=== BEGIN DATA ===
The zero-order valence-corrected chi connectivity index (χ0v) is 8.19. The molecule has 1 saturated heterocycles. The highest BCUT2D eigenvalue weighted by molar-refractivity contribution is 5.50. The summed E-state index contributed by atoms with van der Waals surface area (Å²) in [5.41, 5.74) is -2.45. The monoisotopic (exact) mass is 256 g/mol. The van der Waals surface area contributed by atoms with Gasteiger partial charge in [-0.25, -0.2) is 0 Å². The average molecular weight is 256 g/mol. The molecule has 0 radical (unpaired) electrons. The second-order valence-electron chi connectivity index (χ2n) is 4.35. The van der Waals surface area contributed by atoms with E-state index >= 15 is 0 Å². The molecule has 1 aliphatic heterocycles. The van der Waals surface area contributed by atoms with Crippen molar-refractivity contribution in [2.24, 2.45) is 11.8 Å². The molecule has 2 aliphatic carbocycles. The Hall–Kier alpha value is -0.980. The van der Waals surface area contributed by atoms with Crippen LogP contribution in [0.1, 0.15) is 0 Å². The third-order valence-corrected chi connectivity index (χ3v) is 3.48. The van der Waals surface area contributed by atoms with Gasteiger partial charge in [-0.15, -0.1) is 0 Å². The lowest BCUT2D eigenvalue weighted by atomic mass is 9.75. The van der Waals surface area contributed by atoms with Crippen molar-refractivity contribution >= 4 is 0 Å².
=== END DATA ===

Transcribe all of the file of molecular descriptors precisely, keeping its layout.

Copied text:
The zero-order valence-corrected chi connectivity index (χ0v) is 8.19. The molecule has 1 saturated heterocycles. The highest BCUT2D eigenvalue weighted by molar-refractivity contribution is 5.50. The summed E-state index contributed by atoms with van der Waals surface area (Å²) in [5.41, 5.74) is -2.45. The monoisotopic (exact) mass is 256 g/mol. The van der Waals surface area contributed by atoms with Gasteiger partial charge in [-0.25, -0.2) is 0 Å². The average molecular weight is 256 g/mol. The molecule has 0 radical (unpaired) electrons. The second-order valence-electron chi connectivity index (χ2n) is 4.35. The van der Waals surface area contributed by atoms with E-state index >= 15 is 0 Å². The molecule has 1 aliphatic heterocycles. The van der Waals surface area contributed by atoms with Crippen molar-refractivity contribution in [2.24, 2.45) is 11.8 Å². The molecule has 2 aliphatic carbocycles. The Hall–Kier alpha value is -0.980. The van der Waals surface area contributed by atoms with Crippen LogP contribution in [0.1, 0.15) is 0 Å². The third-order valence-corrected chi connectivity index (χ3v) is 3.48. The van der Waals surface area contributed by atoms with Gasteiger partial charge in [-0.15, -0.1) is 0 Å². The lowest BCUT2D eigenvalue weighted by atomic mass is 9.75. The van der Waals surface area contributed by atoms with Crippen molar-refractivity contribution >= 4 is 0 Å².